with toasters? Those of you, who follow eBay sometimes wonder why the same toaster in comparable condition
often varies in price by a few hundred percent. Which is then the true value?
After 20 years of toaster collecting I have a feeling, toasters have no value!! They only have a price - sometimes
a stupid one. This price is determined by individuals who happen to see a certain item and if luckily they want
to have this item and are prepared to spend a certain amount of money at that given moment which then is the
price. Next time it may be different. Fellow-collectors who have tried to sell a collection or part of it or even a
single piece may agree that not only price and value differ but also the valuation between buyer and seller.
Now, why am I writing that nonsense? Because I will list some toaster prices that I have gathered over the time
from eBay auctions. If somebody can explain them, he is heartily invited to comment in the next issue of Saturday Evening Toast. My record lists well-known toaster models, in which I was sometimes interested myself, if
price was right. Mostly it was not! The value was rated higher by somebody else.
The listing is not complete nor a representative statistic. The prices quoted are the auction results without freight
or costs and the date is month and year of the respective auction transaction on eBay.
(*=Euro, others =$)
General Electric
D76/X2
D12/1
D12/2 flowers
D12/3 flowers
Toastrite
Red Willow
Yellow
Flowers
1652 - (9/04)
3178 - (12/03)
787 - (12/02)
460 - (10/06)
1250 - (9/02)
355 - (7/04)
367 - (1/06)
10800 - (10/06)
2025 - (3/04)
4340 -(5/04)
6331 - (3/03)
613 - (1/04)
371 - (12/03)
OSI (German)
358 -*(def10/06)
1220 -(2/03)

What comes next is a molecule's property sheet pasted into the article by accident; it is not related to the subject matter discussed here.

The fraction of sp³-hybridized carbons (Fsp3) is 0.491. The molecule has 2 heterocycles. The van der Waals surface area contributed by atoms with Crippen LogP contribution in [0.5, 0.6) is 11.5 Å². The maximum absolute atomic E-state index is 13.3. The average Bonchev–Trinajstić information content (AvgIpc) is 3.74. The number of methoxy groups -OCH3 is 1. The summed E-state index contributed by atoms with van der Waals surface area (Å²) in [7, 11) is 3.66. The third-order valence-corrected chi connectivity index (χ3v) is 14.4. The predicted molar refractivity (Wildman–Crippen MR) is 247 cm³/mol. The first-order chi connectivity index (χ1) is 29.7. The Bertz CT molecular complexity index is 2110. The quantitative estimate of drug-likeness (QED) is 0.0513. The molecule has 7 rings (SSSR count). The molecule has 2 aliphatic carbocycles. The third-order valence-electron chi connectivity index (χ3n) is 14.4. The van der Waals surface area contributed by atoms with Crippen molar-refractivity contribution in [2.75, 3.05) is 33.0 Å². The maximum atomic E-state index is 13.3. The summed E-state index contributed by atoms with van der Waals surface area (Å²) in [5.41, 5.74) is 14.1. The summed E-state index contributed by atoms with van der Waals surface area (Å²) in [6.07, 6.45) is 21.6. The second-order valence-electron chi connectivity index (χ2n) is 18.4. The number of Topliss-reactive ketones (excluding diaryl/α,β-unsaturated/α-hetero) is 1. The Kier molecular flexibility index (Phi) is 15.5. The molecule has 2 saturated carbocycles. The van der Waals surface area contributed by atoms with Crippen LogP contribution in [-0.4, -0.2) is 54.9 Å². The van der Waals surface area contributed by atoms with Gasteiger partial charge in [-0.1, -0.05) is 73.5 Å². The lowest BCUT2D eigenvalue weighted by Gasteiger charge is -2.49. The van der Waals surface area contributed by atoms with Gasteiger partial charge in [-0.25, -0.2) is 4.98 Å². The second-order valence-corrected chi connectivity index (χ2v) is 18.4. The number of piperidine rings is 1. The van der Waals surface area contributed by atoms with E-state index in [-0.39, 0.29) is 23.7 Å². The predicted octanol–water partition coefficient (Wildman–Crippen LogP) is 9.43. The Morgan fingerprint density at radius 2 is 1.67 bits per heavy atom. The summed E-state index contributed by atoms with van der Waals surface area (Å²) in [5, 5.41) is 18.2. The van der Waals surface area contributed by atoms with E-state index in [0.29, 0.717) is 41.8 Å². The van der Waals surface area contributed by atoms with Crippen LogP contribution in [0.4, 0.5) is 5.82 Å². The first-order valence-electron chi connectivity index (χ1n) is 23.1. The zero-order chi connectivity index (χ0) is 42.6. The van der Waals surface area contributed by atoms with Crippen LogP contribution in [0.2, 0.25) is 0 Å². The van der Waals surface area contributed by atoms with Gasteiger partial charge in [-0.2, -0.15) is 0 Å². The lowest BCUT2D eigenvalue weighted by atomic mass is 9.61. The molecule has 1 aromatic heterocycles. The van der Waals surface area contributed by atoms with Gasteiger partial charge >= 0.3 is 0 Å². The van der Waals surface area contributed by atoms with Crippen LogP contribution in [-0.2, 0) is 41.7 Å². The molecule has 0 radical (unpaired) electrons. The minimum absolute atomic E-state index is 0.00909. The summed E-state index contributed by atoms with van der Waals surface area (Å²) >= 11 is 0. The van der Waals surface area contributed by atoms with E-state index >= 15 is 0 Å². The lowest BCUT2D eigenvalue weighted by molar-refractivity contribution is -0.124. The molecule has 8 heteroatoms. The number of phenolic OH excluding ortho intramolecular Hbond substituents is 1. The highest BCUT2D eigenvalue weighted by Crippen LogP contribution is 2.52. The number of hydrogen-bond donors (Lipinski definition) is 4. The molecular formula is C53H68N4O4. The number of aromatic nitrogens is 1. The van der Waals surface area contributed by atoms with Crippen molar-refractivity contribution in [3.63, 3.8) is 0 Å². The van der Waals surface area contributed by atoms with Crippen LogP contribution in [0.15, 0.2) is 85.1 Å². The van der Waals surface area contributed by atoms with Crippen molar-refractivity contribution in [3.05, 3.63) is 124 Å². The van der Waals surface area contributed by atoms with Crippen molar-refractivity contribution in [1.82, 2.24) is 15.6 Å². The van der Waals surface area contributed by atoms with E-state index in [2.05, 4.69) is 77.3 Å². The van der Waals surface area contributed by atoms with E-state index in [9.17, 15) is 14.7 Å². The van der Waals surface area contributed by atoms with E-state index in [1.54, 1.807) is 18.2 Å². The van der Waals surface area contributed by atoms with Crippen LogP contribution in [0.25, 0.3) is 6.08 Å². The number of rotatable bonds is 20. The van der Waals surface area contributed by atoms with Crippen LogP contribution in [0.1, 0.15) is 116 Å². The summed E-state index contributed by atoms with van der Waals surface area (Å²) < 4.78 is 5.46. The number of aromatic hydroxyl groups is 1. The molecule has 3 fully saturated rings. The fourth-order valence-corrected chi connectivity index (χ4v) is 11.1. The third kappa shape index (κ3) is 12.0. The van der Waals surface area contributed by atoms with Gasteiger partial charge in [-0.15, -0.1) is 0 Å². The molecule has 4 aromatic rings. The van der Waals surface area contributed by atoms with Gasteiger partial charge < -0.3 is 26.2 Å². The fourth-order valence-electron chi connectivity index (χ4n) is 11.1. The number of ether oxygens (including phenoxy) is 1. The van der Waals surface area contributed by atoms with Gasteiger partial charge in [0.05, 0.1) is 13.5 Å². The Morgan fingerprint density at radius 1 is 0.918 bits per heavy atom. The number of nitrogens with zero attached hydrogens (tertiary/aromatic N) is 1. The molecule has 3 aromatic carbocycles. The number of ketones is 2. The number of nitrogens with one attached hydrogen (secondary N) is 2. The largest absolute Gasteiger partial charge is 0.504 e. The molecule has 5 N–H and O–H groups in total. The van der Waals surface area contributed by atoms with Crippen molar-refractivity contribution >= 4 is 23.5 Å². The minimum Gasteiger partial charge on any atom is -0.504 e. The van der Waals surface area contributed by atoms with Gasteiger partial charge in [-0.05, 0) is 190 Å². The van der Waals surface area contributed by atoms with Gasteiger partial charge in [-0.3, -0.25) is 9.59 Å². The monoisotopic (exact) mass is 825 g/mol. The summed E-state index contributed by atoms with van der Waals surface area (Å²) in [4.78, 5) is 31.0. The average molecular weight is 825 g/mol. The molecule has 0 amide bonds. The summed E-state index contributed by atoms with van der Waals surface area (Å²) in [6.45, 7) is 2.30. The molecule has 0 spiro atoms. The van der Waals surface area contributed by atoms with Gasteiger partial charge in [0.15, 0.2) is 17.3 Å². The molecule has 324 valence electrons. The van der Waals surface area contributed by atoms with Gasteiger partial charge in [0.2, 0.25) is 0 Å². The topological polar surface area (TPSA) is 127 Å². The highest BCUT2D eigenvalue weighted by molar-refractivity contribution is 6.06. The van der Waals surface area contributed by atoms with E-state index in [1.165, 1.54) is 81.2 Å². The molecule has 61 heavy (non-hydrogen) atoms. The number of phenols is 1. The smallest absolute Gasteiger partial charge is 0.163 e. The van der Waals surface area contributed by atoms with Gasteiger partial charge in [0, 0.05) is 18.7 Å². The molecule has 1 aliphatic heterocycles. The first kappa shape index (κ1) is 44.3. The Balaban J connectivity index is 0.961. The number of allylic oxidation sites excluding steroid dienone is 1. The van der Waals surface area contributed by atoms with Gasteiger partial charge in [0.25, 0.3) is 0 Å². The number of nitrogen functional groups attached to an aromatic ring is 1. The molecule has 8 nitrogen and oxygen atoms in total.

1800 - (4/04)
1360*-* (6/03)
Super Electric Oven/
ThoroBread
1264 -(10/06)
1317 - (1/05)
245 - (5/06)
Universal
525 - (2/06)
255 - (3/05)
565 - (9/06)
317 - (6/05)
215 - (7/03)
510 - (2/06)
167 - (6/05)
230 - (7/03)
Pelouze
900 - (9/06)
687 - (1/05)
1202 - (3/03)
566 - (4/06)
830 - (10/04)
1045 - (6/03)
565 - (6/05)
2314 -! (9/04)
898 - (9/06)
Dalton
3227 - (10/06)
Jos Heinrichs
2650 - (5/06)
E 9410
E 9411
3395 - (10/03)
T O AST ER C O LLECT O R ’ S A S S O C IAT IO N
P AG E 8
Value and Price (continued)
Edison/Edicraft
630-(2/02)
3579-(5/05)
356-(11/03)
1525-(10/02)
475-(1/03)
327-(8/03)
255-(4/06)
4550-!(1/05)
Superlectric Mod 66
281-(3/06)
1010-(12/02)
105-(7/04
178-(7/02)
)810-(5/03)
Excelsior
104-(5/05)
215-(6/04)
154-(2/05)
134-(4/03)
237-(1/05)
360-(3/03)
1274-(1/05)
372-(8/04)
2183-(4/02)
214-(3/04)
Commander Nr101
1325-(5/05)
620-(11/2)
711-(11/02)
850-(11/03
Steelcraft
255-(5/05)
286-(4/03)
229-(10/04)
327-(4/02)
412-(1/04)
American Heater
Mod 5825(1911
45-!(8/04)
3571/03)
263-(4/03)
Nelson Reversible
60-(2/04)
285-(3/04)
Royal Rochester (1910)
92-(1/04)
Cutler Hammer
3200-(2/03)
Toast-O-Lator Model A
Model C
1313-(1/03)
5100-(7/04)
Cookenette
Double
Single
Breaditorial (cont’d)
(Continued from page 3)
I originally thought that these Buzza mottoes would
end up out in the tree house, but after seeing what was
out there on eBay (and picking up a few ) I decided
that at least some of them would end staying in the
house. They now adorn the hallway with the clocks
and the buttonhooks. I’ll still get some for the tree
house too. Most of what you see out there are dedicated to “Mother” usually a short poem nicely composed with a color drawing of a rose-covered cottage.